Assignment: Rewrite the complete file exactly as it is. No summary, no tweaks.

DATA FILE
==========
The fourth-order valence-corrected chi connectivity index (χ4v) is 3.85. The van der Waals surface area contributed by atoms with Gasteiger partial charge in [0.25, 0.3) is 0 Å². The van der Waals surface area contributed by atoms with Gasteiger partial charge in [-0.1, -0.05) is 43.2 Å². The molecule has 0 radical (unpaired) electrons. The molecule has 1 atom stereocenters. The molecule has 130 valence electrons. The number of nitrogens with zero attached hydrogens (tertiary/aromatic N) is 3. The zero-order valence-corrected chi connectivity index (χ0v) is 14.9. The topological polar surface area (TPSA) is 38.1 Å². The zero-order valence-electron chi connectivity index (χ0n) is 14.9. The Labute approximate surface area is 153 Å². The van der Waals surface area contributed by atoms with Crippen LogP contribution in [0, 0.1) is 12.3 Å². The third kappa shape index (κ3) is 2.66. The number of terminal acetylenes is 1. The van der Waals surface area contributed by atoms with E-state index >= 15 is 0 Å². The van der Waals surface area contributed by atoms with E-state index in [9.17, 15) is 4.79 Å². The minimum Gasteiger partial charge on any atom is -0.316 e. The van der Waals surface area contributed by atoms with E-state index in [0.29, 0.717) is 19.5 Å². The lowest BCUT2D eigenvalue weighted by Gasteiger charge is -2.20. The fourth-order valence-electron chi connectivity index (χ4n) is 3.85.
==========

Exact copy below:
The fourth-order valence-corrected chi connectivity index (χ4v) is 3.85. The van der Waals surface area contributed by atoms with Gasteiger partial charge in [0.25, 0.3) is 0 Å². The van der Waals surface area contributed by atoms with Gasteiger partial charge in [-0.1, -0.05) is 43.2 Å². The molecule has 0 radical (unpaired) electrons. The molecule has 1 atom stereocenters. The molecule has 130 valence electrons. The number of nitrogens with zero attached hydrogens (tertiary/aromatic N) is 3. The zero-order valence-corrected chi connectivity index (χ0v) is 14.9. The topological polar surface area (TPSA) is 38.1 Å². The zero-order valence-electron chi connectivity index (χ0n) is 14.9. The Labute approximate surface area is 153 Å². The van der Waals surface area contributed by atoms with Crippen LogP contribution in [0, 0.1) is 12.3 Å². The third kappa shape index (κ3) is 2.66. The number of terminal acetylenes is 1. The van der Waals surface area contributed by atoms with E-state index >= 15 is 0 Å². The van der Waals surface area contributed by atoms with E-state index in [9.17, 15) is 4.79 Å². The minimum Gasteiger partial charge on any atom is -0.316 e. The van der Waals surface area contributed by atoms with E-state index in [0.29, 0.717) is 19.5 Å². The lowest BCUT2D eigenvalue weighted by Gasteiger charge is -2.20. The fourth-order valence-electron chi connectivity index (χ4n) is 3.85.